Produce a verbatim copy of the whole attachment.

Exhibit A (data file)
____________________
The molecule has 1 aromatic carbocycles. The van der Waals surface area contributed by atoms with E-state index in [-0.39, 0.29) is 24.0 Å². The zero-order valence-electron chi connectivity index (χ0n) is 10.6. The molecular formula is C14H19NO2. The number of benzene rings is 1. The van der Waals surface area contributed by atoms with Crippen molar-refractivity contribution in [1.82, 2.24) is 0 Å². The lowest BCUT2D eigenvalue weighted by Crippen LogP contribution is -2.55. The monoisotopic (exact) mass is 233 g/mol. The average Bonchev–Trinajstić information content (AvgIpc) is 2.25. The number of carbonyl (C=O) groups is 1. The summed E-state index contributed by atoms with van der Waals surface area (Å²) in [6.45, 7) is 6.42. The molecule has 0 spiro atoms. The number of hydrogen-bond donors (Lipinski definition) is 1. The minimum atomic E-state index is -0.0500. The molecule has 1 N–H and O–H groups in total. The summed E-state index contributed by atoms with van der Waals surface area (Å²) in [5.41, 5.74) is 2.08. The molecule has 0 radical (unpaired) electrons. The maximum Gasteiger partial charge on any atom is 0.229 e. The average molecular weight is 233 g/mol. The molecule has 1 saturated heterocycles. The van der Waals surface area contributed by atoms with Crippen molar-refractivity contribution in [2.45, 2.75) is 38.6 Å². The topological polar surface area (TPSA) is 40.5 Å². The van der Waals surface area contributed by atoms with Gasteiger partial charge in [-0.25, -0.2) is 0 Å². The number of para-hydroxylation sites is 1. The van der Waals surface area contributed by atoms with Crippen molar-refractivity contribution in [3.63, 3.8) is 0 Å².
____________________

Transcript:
The molecule has 1 aromatic carbocycles. The van der Waals surface area contributed by atoms with E-state index in [-0.39, 0.29) is 24.0 Å². The zero-order valence-electron chi connectivity index (χ0n) is 10.6. The molecular formula is C14H19NO2. The number of benzene rings is 1. The van der Waals surface area contributed by atoms with Crippen molar-refractivity contribution in [1.82, 2.24) is 0 Å². The lowest BCUT2D eigenvalue weighted by Crippen LogP contribution is -2.55. The monoisotopic (exact) mass is 233 g/mol. The average Bonchev–Trinajstić information content (AvgIpc) is 2.25. The number of carbonyl (C=O) groups is 1. The summed E-state index contributed by atoms with van der Waals surface area (Å²) in [6.45, 7) is 6.42. The molecule has 0 spiro atoms. The number of hydrogen-bond donors (Lipinski definition) is 1. The minimum atomic E-state index is -0.0500. The molecule has 1 N–H and O–H groups in total. The summed E-state index contributed by atoms with van der Waals surface area (Å²) in [5.41, 5.74) is 2.08. The molecule has 0 radical (unpaired) electrons. The maximum Gasteiger partial charge on any atom is 0.229 e. The average molecular weight is 233 g/mol. The molecule has 1 saturated heterocycles. The van der Waals surface area contributed by atoms with Crippen molar-refractivity contribution in [2.45, 2.75) is 38.6 Å². The topological polar surface area (TPSA) is 40.5 Å². The van der Waals surface area contributed by atoms with Gasteiger partial charge in [-0.25, -0.2) is 0 Å². The number of para-hydroxylation sites is 1. The van der Waals surface area contributed by atoms with Crippen molar-refractivity contribution in [3.63, 3.8) is 0 Å².